How does the different types of motivation impact work performance? Is there a relationship between specific type of motivation and work performance?
Motivation is not just a one-step concept. According to Krause, Bochner & Duchesne (2003) “Motivation involves the processes that energize, direct and sustain behavior. It can be thought of as an internal process that activates guides and maintains behavior overtime.” Intrinsic motivation can be defined as motivation based on taking pleasure in an activity rather than working towards an external reward. According to Akanbi (2001), people who are intrinsically motivated will be committed to the work to the extent to which the job inherently contains tasks that are awarding to them. Data around intrinsic motivation was first acknowledged within experimental studies of animal behavior. Deci and Ryan (2000) explain that scientists discovered that many organisms engage in exploratory, playful, and curiosity-driven behaviors even in the absence of reinforcement or reward. Furthermore, Deci and Ryan (2000) further note that “these spontaneous behaviors, although clearly bestowing adaptive benefits on the organism, appear not to be done for any such instrumental reason, but rather for the positive experiences associated with exercising and extending ones capacities.” Some scientists argue that intrinsic motivation exists in a natural form, or state, at birth. Deci and Ryan (2000) note, “ From birth onward, humans, in their healthiest states, are active, inquisitive, curious, and playful creatures, displaying a ubiquitous readiness to learn and explore, and they do not require extraneous incentives to do so.” This leads to the idea that humans, at birth, begin to complete such activities like attempting to walk, talk and touch things due to intrinsic motivation. Kaplan et al (2007) agree with the above research “Intrinsic motivation is clearly visible in young infants,
that consistently try to grasp, throw, bite, squash or shout at new objects they encounter. As a result, humans continue to grow and are intrinsically motivated to acquire hobbies like solving puzzles, reading and/or dancing.
As maintained by some researchers, intrinsic motivation is not something that exists on its own; rather it can be diminished or improved by different factors. According to Deci and Ryan (2000), there are three psychological needs that motivate the self to initiate behavior and specify nutriments that are essential for psychological health and well-being of an individual. These needs are said to be universal, innate and psychological and include the need for competence autonomy, and psychological relatedness, forming the Self-Determination theory (SDT) (Insert source). Through SDT, motivation can then be viewed as a process that is taking place at a unit rather than a broader concept that encompasses all tasks. For example, a person could be intrinsically motivated to complete a particular task at a particular moment. On the other hand, a person could never be intrinsically motivated to complete a task at any given moment. Furthermore, Deci and Ryan (2000) further explain that the Cognitive Evaluation Theory (CET) specify the factors in social contexts that produce variability in intrinsic motivation. They state “CET, which is noted to be a sub-theory of SDT, contends that interpersonal events and structures that conduce toward feelings of competence during action can enhance intrinsic motivation for that action because they allow satisfaction of the basic psychological need for competence” (Deci & Ryan, 2000, p.58). Based on the CET actions like positive feedback, freedom of choice and recognition can actually increase intrinsic motivation. On the other hand, negative feedback, threats and tangible rewards can decrease intrinsic motivation.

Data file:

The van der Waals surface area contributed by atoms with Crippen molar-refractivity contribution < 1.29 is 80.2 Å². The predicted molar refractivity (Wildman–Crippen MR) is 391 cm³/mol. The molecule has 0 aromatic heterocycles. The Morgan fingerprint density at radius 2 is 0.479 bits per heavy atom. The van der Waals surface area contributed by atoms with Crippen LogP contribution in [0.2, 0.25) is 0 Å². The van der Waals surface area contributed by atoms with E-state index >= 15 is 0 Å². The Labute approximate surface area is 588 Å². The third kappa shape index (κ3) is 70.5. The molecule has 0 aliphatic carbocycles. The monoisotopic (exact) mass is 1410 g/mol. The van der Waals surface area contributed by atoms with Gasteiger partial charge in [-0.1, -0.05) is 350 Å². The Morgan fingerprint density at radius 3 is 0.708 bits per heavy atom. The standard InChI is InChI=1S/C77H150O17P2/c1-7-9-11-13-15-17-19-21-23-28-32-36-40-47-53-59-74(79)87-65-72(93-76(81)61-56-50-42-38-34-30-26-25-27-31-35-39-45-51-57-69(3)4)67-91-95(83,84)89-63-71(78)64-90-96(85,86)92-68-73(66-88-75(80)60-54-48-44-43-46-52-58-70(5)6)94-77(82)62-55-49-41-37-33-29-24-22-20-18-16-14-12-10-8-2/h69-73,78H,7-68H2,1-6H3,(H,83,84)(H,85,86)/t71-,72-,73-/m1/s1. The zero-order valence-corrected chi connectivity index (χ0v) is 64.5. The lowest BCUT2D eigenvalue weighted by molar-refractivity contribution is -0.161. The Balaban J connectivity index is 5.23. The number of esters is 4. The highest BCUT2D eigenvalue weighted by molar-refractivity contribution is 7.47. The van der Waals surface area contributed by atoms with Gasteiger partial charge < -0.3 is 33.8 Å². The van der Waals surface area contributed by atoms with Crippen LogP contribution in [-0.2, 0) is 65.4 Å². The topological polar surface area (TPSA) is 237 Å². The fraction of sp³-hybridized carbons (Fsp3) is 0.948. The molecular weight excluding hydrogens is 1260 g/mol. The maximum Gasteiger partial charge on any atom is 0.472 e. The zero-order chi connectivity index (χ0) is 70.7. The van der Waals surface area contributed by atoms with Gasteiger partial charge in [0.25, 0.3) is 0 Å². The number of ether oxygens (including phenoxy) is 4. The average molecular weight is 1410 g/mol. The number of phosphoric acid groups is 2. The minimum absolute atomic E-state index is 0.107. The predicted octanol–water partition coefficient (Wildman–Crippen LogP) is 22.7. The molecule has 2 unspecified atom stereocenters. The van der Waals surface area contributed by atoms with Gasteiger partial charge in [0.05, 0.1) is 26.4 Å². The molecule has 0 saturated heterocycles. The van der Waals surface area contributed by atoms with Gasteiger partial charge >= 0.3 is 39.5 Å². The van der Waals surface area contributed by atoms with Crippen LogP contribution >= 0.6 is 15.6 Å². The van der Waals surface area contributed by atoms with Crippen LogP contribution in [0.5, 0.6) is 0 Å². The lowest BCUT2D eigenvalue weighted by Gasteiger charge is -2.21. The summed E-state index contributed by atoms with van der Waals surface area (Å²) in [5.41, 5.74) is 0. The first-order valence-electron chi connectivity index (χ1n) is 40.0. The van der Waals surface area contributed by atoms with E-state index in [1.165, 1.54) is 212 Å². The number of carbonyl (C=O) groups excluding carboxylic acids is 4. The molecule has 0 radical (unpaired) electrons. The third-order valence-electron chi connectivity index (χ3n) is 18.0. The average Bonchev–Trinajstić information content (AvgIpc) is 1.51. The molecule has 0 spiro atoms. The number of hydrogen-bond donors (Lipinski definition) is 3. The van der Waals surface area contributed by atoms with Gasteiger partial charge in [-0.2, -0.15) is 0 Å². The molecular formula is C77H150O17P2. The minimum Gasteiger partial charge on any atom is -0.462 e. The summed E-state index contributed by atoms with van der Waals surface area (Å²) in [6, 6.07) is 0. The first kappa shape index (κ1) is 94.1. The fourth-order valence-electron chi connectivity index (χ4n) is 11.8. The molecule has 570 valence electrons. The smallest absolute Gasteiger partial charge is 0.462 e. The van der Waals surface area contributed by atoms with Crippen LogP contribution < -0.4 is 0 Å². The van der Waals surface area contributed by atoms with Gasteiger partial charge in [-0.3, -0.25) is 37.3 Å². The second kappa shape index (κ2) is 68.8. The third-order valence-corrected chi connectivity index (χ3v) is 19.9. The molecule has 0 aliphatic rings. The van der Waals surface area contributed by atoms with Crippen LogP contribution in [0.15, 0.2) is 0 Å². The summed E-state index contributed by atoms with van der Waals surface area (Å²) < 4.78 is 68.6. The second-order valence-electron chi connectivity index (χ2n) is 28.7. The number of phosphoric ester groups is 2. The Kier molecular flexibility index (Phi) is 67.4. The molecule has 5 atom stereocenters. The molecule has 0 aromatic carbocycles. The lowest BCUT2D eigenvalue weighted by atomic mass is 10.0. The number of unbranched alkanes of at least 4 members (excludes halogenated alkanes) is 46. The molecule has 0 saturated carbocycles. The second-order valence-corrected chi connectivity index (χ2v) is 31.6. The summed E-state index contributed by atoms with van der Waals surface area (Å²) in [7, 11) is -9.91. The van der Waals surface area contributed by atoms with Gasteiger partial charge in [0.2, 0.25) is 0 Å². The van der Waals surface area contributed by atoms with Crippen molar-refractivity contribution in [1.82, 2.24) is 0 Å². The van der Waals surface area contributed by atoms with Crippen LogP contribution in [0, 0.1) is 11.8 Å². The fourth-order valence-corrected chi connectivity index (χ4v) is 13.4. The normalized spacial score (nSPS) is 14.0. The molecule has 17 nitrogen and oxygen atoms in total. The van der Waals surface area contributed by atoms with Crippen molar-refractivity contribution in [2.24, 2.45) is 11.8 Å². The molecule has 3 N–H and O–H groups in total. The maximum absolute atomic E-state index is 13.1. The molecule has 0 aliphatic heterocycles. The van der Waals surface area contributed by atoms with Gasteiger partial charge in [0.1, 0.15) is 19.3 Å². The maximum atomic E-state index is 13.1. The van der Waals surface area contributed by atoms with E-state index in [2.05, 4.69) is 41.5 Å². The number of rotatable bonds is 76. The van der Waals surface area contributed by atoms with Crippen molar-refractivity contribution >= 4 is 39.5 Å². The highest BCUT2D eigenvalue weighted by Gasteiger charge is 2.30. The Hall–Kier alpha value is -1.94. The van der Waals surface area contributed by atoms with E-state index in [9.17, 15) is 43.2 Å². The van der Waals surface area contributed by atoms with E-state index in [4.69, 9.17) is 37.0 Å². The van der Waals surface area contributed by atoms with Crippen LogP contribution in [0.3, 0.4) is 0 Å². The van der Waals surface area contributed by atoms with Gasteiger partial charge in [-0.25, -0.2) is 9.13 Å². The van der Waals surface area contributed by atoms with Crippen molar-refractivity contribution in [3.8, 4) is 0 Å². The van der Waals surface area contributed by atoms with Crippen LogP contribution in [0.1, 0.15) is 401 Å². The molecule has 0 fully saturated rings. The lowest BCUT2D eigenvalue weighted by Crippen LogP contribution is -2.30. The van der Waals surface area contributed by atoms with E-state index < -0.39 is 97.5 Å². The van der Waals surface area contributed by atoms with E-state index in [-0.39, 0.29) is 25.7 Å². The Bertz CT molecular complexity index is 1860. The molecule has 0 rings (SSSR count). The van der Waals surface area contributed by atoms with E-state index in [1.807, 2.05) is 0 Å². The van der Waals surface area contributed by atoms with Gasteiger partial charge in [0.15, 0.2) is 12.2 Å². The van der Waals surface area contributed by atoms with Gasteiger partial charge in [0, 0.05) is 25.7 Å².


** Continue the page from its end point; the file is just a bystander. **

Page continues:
Extrinsic motivation is what many deem as the...
References: Akanbi, P. (2001). Influence of Extrinsic and Intrinsic Motivation on Employees’ Performance. http://www.ilo.org/public/english/iira/documents/congresses/regional/lagos2011/3rdparallel/session3b/motivationworker.pdf Retrieved 27 June 2012.
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Thomas, K. W. (2002). Intrinsic motivation at work: Building energy and commitment. San Francisco: Berrett-Koehler Publishers, Inc.
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